34. A hurried request for a police boat was made. Officer Nicholson stated that he made the request not out of concern for the welfare of the deceased, but to assist in his taking into custody. He was never at any stage concerned about the welfare of the deceased. Communications despatched further road units in order for assistance, and Nicholson repeated his request for a marine unit.
35. The two officers remained at the water's edge for a brief period, asking the deceased on a number of occasions to come out of the water. He continued to avoid them by ducking under the water and then re-emerging somewhere else. He did not show any signs of distress and they assumed he was capable of touching the bottom.
36. Detective Sergeant Kelly told me about the geography of the area (Transcript P10):
“You know the area yourself?---Yes. I do.
And it’s so, isn’t it?---I mean, there’s a lot of slippery rocks and moss-covered areas around - - -?---There’s rocks and mangroves.
Yes. That, however, it must be observed that the conditions he described as being something which would cause him a danger to his safety, equally would be a danger to the safety of anyone who entered the water in that area, namely slippery rocks and mangrove roots and so on?---Yes, it would.
Thank you sir.
THE CORONER: Senior Sergeant, my appreciation of the geography, which may or may not be right, is that in that area it’s a shallow tidal area, isn’t it? There’s no big drop-offs into deep water?---Not that I’m aware of, Your Worship. My inquiries with the Marine Fisheries Unit were that it is relatively shallow and a relatively slow moving part of Darwin harbour whereas other parts are quite – the tide’s quite dramatic in its movements.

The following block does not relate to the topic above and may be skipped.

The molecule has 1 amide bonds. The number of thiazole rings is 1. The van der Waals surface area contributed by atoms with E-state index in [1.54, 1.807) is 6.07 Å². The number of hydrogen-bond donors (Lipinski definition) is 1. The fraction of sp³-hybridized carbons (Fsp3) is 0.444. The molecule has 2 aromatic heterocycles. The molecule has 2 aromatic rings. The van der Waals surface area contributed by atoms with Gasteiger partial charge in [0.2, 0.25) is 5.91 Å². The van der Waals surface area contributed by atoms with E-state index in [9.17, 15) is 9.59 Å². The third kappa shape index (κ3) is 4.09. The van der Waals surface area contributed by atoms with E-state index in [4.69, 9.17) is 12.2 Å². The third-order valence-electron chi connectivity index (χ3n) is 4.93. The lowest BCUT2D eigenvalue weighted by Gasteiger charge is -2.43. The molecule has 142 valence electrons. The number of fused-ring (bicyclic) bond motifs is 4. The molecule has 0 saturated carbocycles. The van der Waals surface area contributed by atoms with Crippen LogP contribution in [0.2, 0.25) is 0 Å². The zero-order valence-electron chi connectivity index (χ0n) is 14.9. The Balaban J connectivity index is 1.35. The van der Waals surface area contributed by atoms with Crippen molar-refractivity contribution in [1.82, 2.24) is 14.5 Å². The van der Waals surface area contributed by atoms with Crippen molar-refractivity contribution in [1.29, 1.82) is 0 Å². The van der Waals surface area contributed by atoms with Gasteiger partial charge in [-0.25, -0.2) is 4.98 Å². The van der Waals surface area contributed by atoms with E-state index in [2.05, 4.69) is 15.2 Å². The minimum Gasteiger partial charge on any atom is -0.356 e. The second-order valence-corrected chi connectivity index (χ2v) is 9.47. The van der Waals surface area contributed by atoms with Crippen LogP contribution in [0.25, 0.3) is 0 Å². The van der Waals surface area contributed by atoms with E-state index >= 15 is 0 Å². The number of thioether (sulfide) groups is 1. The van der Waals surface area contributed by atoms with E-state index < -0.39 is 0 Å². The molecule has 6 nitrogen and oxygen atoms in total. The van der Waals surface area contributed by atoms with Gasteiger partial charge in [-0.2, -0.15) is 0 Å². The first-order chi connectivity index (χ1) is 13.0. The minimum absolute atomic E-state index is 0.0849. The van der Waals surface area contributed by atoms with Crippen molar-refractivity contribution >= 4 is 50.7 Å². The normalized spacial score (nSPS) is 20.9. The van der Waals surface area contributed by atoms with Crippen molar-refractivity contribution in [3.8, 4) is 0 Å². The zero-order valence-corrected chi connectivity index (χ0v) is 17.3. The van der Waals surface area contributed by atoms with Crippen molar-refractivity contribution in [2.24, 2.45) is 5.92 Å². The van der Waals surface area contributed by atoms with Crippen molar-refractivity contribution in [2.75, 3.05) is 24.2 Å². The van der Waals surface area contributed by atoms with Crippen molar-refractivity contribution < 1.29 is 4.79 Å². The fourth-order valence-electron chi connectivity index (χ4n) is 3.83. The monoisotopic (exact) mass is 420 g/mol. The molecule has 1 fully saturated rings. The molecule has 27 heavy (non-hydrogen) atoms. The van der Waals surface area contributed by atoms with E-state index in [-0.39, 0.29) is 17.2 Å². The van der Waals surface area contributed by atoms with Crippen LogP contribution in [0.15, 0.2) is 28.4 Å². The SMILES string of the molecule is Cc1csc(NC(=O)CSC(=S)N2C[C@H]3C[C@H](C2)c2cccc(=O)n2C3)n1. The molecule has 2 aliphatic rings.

Mr MacDonald, have you got any question?
MR MacDONALD: Senior Sergeant Kelly, you visited the area after the incident, after the body was found?---Yes, I did.
Have you seen the area at low tide?---Yes, I have.
Is it fair to say that the terrain there is varied, so there’s rocks and mangroves?---There’s rocks and mangroves.
Is there anything else there?---When the tide’s out it’s – it becomes a sandbar type thing, typical of Darwin.
Of mudflats, would that be a fair description?---Yes, that would be a description, yes.”
37. Sergeant Nixon came down to the water's edge. At about this time, Hickey decided to return to the victim to check on her welfare. As Nixon approached, Hickey left, and Nicholson turned briefly from the water and upon returning his attention to the water, did not see the deceased again. He provided a briefing to Nixon about where he'd last seen him and they both looked for him with their torches. Nixon then went along the mangroves and shoreline in the direction of the Nightcliff shops and Aboriginal Community Police Officers, who had arrived, also attended and checked in the mangroves and shore line in the other direction.